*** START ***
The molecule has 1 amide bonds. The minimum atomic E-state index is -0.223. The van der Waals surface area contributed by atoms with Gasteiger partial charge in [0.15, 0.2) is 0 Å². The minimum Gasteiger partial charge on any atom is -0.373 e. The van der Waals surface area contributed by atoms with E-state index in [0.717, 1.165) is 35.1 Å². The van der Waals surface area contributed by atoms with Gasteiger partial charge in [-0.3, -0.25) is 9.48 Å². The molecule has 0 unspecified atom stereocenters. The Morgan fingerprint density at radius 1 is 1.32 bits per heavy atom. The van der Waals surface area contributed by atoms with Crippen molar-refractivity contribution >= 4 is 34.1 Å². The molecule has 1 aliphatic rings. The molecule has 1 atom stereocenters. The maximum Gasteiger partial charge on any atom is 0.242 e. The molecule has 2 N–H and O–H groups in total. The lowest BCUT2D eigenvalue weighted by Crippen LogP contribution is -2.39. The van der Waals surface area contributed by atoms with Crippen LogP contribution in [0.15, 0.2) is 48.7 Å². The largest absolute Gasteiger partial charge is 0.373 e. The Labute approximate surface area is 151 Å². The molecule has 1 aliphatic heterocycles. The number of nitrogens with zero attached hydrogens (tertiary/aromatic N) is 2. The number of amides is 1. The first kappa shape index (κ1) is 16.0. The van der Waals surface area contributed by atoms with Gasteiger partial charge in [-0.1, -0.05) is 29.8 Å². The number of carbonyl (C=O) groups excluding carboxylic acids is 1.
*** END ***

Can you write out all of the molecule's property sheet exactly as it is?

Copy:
The molecule has 1 amide bonds. The minimum atomic E-state index is -0.223. The van der Waals surface area contributed by atoms with Gasteiger partial charge in [0.15, 0.2) is 0 Å². The minimum Gasteiger partial charge on any atom is -0.373 e. The van der Waals surface area contributed by atoms with E-state index in [0.717, 1.165) is 35.1 Å². The van der Waals surface area contributed by atoms with Gasteiger partial charge in [-0.3, -0.25) is 9.48 Å². The molecule has 0 unspecified atom stereocenters. The Morgan fingerprint density at radius 1 is 1.32 bits per heavy atom. The van der Waals surface area contributed by atoms with Crippen molar-refractivity contribution >= 4 is 34.1 Å². The molecule has 1 aliphatic rings. The molecule has 1 atom stereocenters. The maximum Gasteiger partial charge on any atom is 0.242 e. The molecule has 2 N–H and O–H groups in total. The lowest BCUT2D eigenvalue weighted by Crippen LogP contribution is -2.39. The van der Waals surface area contributed by atoms with Crippen LogP contribution in [0.15, 0.2) is 48.7 Å². The largest absolute Gasteiger partial charge is 0.373 e. The Labute approximate surface area is 151 Å². The molecule has 1 aliphatic heterocycles. The number of nitrogens with zero attached hydrogens (tertiary/aromatic N) is 2. The number of amides is 1. The first kappa shape index (κ1) is 16.0. The van der Waals surface area contributed by atoms with Gasteiger partial charge in [-0.1, -0.05) is 29.8 Å². The number of carbonyl (C=O) groups excluding carboxylic acids is 1.